Recording Lapses Of Time


When it comes to recording lapses of time there is one dominant complication – the chronograph. The common chronograph features its own seconds hand, minute hand (often) and hour hand (occasionally). The counter is started, stopped and reset by pressing pushers on the caseband.
This chapter looks at the functional and technical variations of the chronograph, each designed to offer enhanced precision or additional readings. Many of these complications were developed as solutions to legitimate problems, providing pioneers and professionals with the ability to monitor their activities on land, sea and air with refreshing mobility. Today, with the availability of more accurate timing devices, they are of less use. Furthermore, when one considers that human reaction time is around 0.25 seconds, one can see how high performance chronographs are something of an oxymoron. Nevertheless, they still have their place in the hearts of watch enthusiasts.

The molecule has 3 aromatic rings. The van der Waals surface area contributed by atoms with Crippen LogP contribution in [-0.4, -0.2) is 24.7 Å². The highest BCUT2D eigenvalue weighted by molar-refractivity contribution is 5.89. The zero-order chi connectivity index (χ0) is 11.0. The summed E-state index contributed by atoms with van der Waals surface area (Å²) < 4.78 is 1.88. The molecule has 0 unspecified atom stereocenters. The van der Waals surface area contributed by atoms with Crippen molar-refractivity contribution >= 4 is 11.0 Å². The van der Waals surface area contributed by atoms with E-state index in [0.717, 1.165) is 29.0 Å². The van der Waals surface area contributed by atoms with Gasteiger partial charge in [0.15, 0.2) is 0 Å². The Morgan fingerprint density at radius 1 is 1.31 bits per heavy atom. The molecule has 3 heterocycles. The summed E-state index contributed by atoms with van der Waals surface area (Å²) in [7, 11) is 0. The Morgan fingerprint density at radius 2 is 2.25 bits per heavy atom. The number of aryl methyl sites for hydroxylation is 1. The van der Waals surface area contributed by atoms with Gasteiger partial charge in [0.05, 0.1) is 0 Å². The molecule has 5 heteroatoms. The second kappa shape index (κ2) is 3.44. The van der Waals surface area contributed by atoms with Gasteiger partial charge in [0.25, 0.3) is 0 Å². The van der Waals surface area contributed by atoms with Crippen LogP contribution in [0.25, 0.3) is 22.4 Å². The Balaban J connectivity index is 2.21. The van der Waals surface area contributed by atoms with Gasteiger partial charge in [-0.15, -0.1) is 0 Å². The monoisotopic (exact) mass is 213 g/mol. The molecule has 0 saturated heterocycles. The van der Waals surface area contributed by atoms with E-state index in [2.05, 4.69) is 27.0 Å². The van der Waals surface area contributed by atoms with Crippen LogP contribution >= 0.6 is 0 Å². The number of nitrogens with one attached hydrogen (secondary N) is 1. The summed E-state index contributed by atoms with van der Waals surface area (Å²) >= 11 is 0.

The Louis Moinet Compteur de Tierces. A staggering feat of timekeeping technology from 1816, with a balance wheel that ran at 30Hz, ten times faster than the majority of precision mechanical watches today. The start button is integrated with the crown at 12 o’clock. At II o’clock is the zero-reset. Elapsed seconds and minutes are recorded on the I o’clock and II o’clock sub-dials. The sub-dial at 6 o’clock is a 24-hour register, split into roman numerals and pips. The view of the back reveals the hairspring, the two platinum weights beneath it, and the large central escape wheel.

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